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Hormone measurement may reduce misdiagnosis of PCOS in teens

Newly discovered hormone irisin may help PCOS patients better manage the incurable condition.

By
Stephen Feller
While there is no cure for PCOS, researchers in Greece found the hormone irisin may help improve decrease diagnosis of the condition in teenagers -- and may prove to be an effective target for treatment. Photo by Alexander Raths/Shutterstock
While there is no cure for PCOS, researchers in Greece found the hormone irisin may help improve decrease diagnosis of the condition in teenagers -- and may prove to be an effective target for treatment. Photo by Alexander Raths/Shutterstock

PARIS, Sept. 12 (UPI) -- Researchers in Greece found increased levels of a recently discovered hormone are more likely to indicate polycystic ovary syndrome, which they say could help prevent misdiagnosis of the condition in teenagers.

Increased levels of the hormone irisin were linked to higher levels of testosterone in teenage girls with PCOS, suggesting diagnostic improvements and better targets for treatment are possible, according to a recent study presented at the annual meeting of the European Society for Pediatric Endocrinology.

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PCOS is a relatively common endocrine disorder occurring in 12 percent of women causing enlarged ovaries swollen with small collections of fluid.

While the exact cause of PCOS is not known, it can cause infrequent or absent menstruation in teen girls, which is how it is often discovered. Some of the effects of PCOS, however, also mimic normal changes during puberty, which is why researchers at Aghia Sophia Children's Hospital in Greece say the new study is important.

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Doctors are often cautious about treating the condition in teens, though better methods of diagnosis could prevent exposing then to unnecessary treatment.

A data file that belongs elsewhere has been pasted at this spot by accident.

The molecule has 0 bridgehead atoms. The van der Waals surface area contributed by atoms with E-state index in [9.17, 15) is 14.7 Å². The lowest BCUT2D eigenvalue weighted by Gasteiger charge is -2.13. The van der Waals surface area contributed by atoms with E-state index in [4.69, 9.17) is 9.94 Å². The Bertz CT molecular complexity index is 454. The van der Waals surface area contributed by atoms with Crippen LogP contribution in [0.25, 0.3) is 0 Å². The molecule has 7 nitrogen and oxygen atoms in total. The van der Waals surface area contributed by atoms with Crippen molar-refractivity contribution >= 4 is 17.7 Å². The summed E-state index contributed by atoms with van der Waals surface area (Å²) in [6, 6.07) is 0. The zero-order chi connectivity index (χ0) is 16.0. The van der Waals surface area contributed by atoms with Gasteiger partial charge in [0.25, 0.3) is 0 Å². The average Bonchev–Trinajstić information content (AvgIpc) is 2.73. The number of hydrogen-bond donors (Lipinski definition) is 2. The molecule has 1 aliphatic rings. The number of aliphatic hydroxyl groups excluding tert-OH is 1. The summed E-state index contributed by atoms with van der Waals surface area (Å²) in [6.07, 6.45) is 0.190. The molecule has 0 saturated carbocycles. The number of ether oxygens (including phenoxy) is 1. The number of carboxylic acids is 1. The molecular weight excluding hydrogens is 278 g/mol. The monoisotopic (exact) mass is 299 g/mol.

"If high irisin levels in teenagers with PCOS is established, this could lead to the development of treatments for PCOS," Dr. Flora Bacopoulou, a researcher at Aghia Sofia and the University of Athens, said in a press release. "Lifestyle changes and different exercise-related signals that regulate the secretion of irisin could provide a potential option for the management of PCOS. The potential of irisin as a meaningful drug target in PCOS is very promising."

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For the study, published online in advance of ESPE's annual meeting, researchers recruited 23 PCOS patients and 17 age- and BMI-matched controls, comparing ovarian volume and levels of hormones and proteins connected to ovarian function.

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When compared to those without the condition, the researchers found teens with PCOS had higher levels of testosterone and irisin.

The existence of irisin, sometimes referred to as the "exercise hormone," was recently confirmed. The hormone is released from muscles and helps regulate energy metabolism.

While the cause of PCOS is unknown, and there is no cure for it, researchers say irisin may prove to be an effective target for treatment. It may at least help to confirm diagnosis and allow patients better manage the condition.

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"Teenagers who get an early diagnosis of PCOS can sooner start to deal with the physical and psychological symptoms caused by this lifelong condition," Bacopoulou said. "Whether it's through counselling or medication, girls can manage their symptoms and decrease the risk of further complications such as fertility problems, hirsutism [excessive hair growth] and type-2 diabetes."

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